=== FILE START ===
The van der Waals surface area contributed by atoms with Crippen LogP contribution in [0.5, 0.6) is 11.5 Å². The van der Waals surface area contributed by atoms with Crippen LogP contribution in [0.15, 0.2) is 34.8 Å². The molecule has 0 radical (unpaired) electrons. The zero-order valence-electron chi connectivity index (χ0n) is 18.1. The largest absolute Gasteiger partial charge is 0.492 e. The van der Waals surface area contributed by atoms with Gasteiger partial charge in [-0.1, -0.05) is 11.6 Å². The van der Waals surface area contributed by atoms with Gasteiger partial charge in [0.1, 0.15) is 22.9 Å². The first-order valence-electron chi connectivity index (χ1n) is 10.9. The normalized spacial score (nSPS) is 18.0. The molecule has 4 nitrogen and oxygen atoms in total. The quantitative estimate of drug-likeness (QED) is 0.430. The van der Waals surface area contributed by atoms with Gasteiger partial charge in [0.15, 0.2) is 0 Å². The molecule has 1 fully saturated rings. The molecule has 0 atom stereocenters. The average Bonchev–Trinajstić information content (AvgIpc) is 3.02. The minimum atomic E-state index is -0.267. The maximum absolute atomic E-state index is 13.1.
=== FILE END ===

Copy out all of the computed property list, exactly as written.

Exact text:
The van der Waals surface area contributed by atoms with Crippen LogP contribution in [0.5, 0.6) is 11.5 Å². The van der Waals surface area contributed by atoms with Crippen LogP contribution in [0.15, 0.2) is 34.8 Å². The molecule has 0 radical (unpaired) electrons. The zero-order valence-electron chi connectivity index (χ0n) is 18.1. The largest absolute Gasteiger partial charge is 0.492 e. The van der Waals surface area contributed by atoms with Gasteiger partial charge in [-0.1, -0.05) is 11.6 Å². The van der Waals surface area contributed by atoms with Gasteiger partial charge in [0.1, 0.15) is 22.9 Å². The first-order valence-electron chi connectivity index (χ1n) is 10.9. The normalized spacial score (nSPS) is 18.0. The molecule has 4 nitrogen and oxygen atoms in total. The quantitative estimate of drug-likeness (QED) is 0.430. The van der Waals surface area contributed by atoms with Gasteiger partial charge in [0.15, 0.2) is 0 Å². The molecule has 1 fully saturated rings. The molecule has 0 atom stereocenters. The average Bonchev–Trinajstić information content (AvgIpc) is 3.02. The minimum atomic E-state index is -0.267. The maximum absolute atomic E-state index is 13.1.